by Mary Ngugi
This week marks one year since the death of Agnes Tirop – a kind, beautiful soul whose life was taken far too soon.
She was the latest victim of a culture that has, for far too long, allowed Kenyan women to be exploited and used as targets for domestic abuse. In the wake of her death, we knew something had to change.
But change like this doesn’t happen in 12 months. It will take generations.
Still, we needed to start somewhere, and that’s why I set up the Women’s Athletic Alliance, building a network to help the next generation avoid the suffering that so many female athletes have gone through. It’s also why, in recent months, I set up a female athletics club, led by a female coach, which, as far as I know, is the first of its kind in Kenya.
The goal? It’s not just to develop the next generation of strong, successful female athletes, but to develop a pipeline of female coaches, female leaders.
Where I come from, Nyahururu, is a huge place with lots of athletes, but there’s not even one female coach. I’ve never been coached by a female coach and, if you come to Kenya and you’re at the track, you typically never see a woman with a stopwatch.
Developing more female coaches will help combat a lot of issues for young Kenyan women, who all too often are living in fear and doing what they are told by men in their lives, assuming it is right.
I see it all the time. When you’re a young female athlete surrounded by men in a camp, you feel you have to do whatever they want. You are manipulated to do things, and when you say no, you’re afraid of the consequences.
Maybe I’ll have to go home from the camp.
Sometimes these girls end up doing things because they fear that and they want to pursue this running dream. But sometimes there’s a huge cost to that.
I think if more young women are overseen by female coaches and feel safe, free, they’ll start to think: I don’t have to deal with all these things. Right now, there are often few alternatives for women who feel they are being abused or exploited, but I want the girls in my camp to be able to tell her friends with coaches who are treating them badly, “You don’t have to go through that. You have a choice; you can come to this group.”
What do I want for these athletes? I’d like for them to know they have the same rights as men in athletics and, above all, that they feel safe, that they don’t have to go through things they don’t want to.
Male athletes – they are secure in Kenya. They’re untouchable. They’re not afraid. They’re free. With that freedom, they can pursue their careers without having to sacrifice things, without having to go through things that girls have gone through.
But something that has long upset me is how silent so many Kenyan men are when it comes to the treatment of women. They don’t say anything, they don’t comment, and, when it comes to the work I and other women have done to enact change, it’s like we’ve been doing nothing.
When a male athlete does something to a woman, none of their friends or training partners come out and say, “That’s not right.” Instead they support each other. I’d like someone to come out and say, “What you’re doing to that girl is wrong,” or to come to me and say, “What you’re doing is amazing; we’re going to support you.”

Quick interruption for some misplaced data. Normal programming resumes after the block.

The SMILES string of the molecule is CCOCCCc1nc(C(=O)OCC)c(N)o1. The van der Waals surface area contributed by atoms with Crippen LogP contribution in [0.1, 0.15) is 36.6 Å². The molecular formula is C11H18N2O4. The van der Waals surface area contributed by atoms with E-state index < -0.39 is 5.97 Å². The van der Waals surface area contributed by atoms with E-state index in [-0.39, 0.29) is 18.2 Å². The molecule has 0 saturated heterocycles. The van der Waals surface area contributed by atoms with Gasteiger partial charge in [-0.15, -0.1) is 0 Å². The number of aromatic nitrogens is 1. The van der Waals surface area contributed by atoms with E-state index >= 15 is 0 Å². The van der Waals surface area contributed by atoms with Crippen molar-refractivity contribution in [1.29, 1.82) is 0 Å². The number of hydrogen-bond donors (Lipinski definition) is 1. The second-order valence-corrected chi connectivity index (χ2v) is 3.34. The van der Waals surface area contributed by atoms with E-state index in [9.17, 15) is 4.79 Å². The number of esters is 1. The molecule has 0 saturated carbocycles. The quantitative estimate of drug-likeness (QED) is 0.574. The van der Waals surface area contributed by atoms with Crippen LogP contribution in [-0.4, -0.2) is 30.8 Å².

But they don’t, and that’s part of the problem.
So far, we have recruited about five athletes for my group, aged between 16 and 22, and we want that to expand to 12 athletes in the near future. They will be guided by Beatrice Wakarinei, who will stay with them at the camp – a coach we’re helping to mentor through a collaboration with Athletics Kenya and the Female Coaching Network in the UK.
The girls are from different parts of Kenya and we came across them at various events. We’re trying to bring on board female athletes who have potential, but who are lacking the infrastructure needed to progress – whether that’s through facilities, support or the right coaching guidance.
But this is not just about performance.
The girls are mostly juniors and they’ll continue to study while at the camp and the point is to give them an education that will empower them for success far beyond the track or roads. The singular focus on running remains a big problem in Kenya because many families don’t have enough money for their daughters to continue their education and they have to sacrifice their long-term interests for something that brings in an income in the short term.
Setting up a new group has been a stressful experience, with lots of moving parts, and there were many times in recent months when I had doubts.
Is this worth doing?
But then I visit the camp and see how excited the athletes are, their expressions, I see myself when I was young. That’s when I know it’s all worth it.
I hope this will be the first of many women-only camps in Kenya, and I think that would trigger a significant change in what our young female athletes face on the road to the top of the sport. The goal for me is to get these girls empowered, to make them feel secure, and to preach equality.
Down the line, when we have a Kenyan team going to the Olympics or World Championships, I hope the number of female coaches is the same as number of male coaches.
That’s when I’ll know we’ve made real progress – that the death of Agnes Tirop, and the actions we took as a result, have ultimately brought about lasting change.
Photography: Chris Cooper